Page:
|MadSci Network: General Biology|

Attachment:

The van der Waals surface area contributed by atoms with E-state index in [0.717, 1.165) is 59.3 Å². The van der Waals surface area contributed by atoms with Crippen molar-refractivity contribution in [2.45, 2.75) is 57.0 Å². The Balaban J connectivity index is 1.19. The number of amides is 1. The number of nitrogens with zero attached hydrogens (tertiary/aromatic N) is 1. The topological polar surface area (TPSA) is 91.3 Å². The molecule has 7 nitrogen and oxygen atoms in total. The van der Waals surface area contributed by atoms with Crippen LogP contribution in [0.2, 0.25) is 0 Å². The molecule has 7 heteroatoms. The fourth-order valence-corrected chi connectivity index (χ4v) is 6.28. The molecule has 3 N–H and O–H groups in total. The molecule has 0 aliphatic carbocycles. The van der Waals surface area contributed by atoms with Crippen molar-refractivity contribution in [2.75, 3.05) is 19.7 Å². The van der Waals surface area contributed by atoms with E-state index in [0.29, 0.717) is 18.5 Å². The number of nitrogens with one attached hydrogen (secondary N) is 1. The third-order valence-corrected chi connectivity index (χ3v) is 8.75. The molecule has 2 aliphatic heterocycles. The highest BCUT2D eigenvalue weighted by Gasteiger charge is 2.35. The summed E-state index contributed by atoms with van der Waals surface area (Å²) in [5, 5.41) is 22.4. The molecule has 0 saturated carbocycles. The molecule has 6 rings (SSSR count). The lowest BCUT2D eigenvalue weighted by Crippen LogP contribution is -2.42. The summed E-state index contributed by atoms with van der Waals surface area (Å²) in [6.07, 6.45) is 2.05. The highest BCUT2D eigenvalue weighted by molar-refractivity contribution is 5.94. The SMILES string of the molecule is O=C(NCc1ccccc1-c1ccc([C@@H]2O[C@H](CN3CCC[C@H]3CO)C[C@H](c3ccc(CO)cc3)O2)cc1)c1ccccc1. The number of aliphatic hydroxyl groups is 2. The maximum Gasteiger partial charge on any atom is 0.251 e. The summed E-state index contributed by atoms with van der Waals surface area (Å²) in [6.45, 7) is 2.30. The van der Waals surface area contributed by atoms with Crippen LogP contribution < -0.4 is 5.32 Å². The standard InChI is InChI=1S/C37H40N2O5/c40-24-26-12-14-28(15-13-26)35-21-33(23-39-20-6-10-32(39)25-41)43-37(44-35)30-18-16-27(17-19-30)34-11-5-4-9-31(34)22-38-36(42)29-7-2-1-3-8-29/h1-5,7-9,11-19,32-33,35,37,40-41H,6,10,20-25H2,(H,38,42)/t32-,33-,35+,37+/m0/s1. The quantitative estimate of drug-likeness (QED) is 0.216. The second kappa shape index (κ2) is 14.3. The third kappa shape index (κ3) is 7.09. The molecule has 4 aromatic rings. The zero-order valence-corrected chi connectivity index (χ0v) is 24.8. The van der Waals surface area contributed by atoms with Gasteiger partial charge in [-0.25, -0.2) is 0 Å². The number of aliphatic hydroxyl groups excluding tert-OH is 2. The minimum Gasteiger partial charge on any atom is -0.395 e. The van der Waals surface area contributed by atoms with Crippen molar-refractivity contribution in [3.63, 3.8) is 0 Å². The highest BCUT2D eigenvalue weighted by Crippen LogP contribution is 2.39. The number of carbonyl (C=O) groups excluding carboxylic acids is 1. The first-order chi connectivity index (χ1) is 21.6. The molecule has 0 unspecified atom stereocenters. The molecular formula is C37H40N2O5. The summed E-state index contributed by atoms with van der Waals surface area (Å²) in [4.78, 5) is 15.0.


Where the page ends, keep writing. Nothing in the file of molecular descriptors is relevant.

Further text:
Hannah – Rennin is also known as an enzyme called chymosin. As you may well know, enzymes are proteins that catalyze a reaction. In the case of chymosin, the reaction involves the breakdown of casein in milk resulting in clot formation in the presence of calcium ions – this is the basis for the production of many varieties of cheeses. Chymosin belongs to a family of enzymes called the aspartic proteinases. The reason that it belongs to this family is because it possesses an aspartic acid residue at the active site of the enzyme. Calf chymosin is secreted from the fourth stomach of the calf and while its exact function is not known, there are currently some ideas about what function it does serve for the calf. As stated earlier, chymosin breaks down casein resulting in clot formation (in the presence of calcium ions). More specifically, chymosin preferentially cleaves one "type" of casein, kappa-casein; again, the reason for this is unknown. One hypothesis states that the clot formation may retard the passage of food from the stomach to the intestine allowing the calf to extract nutrients from the clot. Also, clot formation may also stimulate further digestive reactions that will be essential as the calf matures. Since chymosin is a gastic enzyme, the pH, which it is most active, is quite low; its optimum pH is approximately 3.5. The optimum temperature is around 37 degrees C – which is the approximate body temperature of the calf. The demand for calf chymosin for use in cheesemaking is greater that the supply of the enzyme; therefore, alternative milk clotting enzymes have been sought out for use. These include bovine chymosin, porcine (pig) chymosin, fungal extracts, bacterial extracts, and recombinant chymosin (that is, the gene encoding calf chymosin has been genetically engineered into E. coli to produce chymosin). I hope that this has provided some more insight about rennin (chymosin). Best of luck :-) A couple of references that may be of use: Foltmann, B. 1970. Prochymosin and chymosin. Methods Enzymol. 19:421-436. Foltmann, B. 1987. General and molecular aspects of rennets. In: Fox, P. (ed.) Cheese: Chemistry, Physics and Microbiology, vol. 1. Elsevier Applied Science Publishers. pg. 33-61. Glynis K. Rutgers University, Food Science
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